Date of Award


Degree Type


Degree Name

Doctor of Philosophy (PhD)


Chemical Engineering


Dr. James M. Dickson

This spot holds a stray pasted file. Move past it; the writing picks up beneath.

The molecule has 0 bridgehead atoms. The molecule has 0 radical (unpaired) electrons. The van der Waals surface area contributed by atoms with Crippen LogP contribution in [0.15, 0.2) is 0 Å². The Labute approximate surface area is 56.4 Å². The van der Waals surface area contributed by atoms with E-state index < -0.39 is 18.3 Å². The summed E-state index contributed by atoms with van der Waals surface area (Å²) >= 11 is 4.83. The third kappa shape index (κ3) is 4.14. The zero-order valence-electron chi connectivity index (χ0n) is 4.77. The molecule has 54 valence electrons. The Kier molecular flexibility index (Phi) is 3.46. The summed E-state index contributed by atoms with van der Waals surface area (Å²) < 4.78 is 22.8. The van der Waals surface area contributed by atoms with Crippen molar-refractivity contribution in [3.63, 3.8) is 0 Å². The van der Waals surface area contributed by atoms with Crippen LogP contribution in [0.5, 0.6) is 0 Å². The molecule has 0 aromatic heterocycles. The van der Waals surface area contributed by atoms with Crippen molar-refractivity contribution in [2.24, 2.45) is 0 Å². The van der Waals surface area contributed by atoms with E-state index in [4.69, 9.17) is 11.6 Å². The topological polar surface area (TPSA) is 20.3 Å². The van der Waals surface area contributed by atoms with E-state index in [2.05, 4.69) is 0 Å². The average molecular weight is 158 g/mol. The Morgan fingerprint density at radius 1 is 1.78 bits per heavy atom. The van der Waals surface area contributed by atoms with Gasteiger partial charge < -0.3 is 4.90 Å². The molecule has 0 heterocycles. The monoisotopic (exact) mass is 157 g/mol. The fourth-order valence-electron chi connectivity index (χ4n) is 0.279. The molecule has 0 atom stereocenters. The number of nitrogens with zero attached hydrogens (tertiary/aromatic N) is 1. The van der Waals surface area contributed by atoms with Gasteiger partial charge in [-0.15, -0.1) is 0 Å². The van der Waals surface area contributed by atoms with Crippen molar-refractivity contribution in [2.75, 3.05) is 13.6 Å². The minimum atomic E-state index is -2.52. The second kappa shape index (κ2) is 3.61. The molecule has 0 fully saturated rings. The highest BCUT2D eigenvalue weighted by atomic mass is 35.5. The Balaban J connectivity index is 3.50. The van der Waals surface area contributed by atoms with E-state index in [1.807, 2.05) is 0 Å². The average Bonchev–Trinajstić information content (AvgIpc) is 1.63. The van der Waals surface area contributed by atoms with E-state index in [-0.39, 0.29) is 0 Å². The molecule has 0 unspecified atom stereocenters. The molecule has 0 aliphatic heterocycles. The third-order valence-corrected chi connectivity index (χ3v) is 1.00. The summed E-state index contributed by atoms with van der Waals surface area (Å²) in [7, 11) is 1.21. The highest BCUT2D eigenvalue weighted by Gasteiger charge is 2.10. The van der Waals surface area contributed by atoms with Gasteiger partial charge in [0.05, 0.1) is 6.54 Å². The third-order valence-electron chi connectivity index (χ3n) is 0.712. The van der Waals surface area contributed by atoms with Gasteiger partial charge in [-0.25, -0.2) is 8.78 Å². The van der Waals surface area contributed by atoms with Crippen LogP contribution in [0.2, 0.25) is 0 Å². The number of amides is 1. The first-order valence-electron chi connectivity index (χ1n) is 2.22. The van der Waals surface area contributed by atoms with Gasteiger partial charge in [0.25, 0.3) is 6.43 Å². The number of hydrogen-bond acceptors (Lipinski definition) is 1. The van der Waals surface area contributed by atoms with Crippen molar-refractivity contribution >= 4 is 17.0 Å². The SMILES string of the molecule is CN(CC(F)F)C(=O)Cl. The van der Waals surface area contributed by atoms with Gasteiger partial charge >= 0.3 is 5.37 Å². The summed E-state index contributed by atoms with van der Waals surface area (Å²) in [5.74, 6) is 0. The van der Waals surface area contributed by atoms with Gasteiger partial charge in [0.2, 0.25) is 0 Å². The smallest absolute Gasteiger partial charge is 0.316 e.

The McMaster Pore-filled (MacPF) membranes are a new class of nanofiltration membranes prepared by co-polymerizing a polyelectrolyte (PEL) gel into a microporous substrate. The PEL gives unique characteristics to the MacPF membranes that make them suitable for water softening and fractionation. The main objective of this investigation is to develop a procedure that can be used to design MacPF membranes for specific applications from theory a priori. This procedure involves the combination of two mechanistic models. The first model (gel model) predicts the physicochemical structure (i.e., membrane parameters) of the pore-filling gel (Mika and Childs, 2001). The second model (transport model) can be used in combination with the parameters predicted by the gel model to predict the pressure-driven transport of the MacPF membranes. The transport model is developed in this dissertation. The design procedure and mathematical models outlined in here would be the first time a membrane design is attempted using only theoretical arguments. The membrane transport model is a pseudo 2-dimensional transport model that consists of the extended Nemst-Planck equation (viscous flow and frictional model), a modified Poisson Boltzmann equation, and hydrodynamic calculations to relate the frictional and steric forces to the membrane structure. The model has three fitting parameters that describe four structural properties of the membrane:pore radius, pure water permeability, surface charge density and the ratio of effective membrane thickness to water content. The model successfully predicts and explains the performance of the MacPF membranes as well as one commercial thin-film composite membrane tested simultaneously. The model parameters estimated here are statistically significant and are comparable to previous results (Garcia-Aleman, 1998). A comparison of the performance of the commercial and MacPF membrane was performed using experimental data and the transport model. This analysis shows that the rejection and transport mechanisms are the same in the commercial and MacPF membranes. Convection, diffusion and electromigration are the main mechanisms of solute transport. However, their contribution is different for each type of membrane. Solute rejection in NF membranes is determined primarily by steric and electrostatic effects. For the MacPF membranes separation and selectivity are primarily determined by the latter. The contribution of steric effects to rejection is significantly smaller compared to commercial membranes. Additionally, the membrane parameters were estimated using both the gel and transport models. At this point, the results obtained separately from the two models show similar parameter estimates and separation. However, additional work has to be done to improve the agreement between the models before the procedure outline here can be used to truly tailor-make the MacPF membranes.

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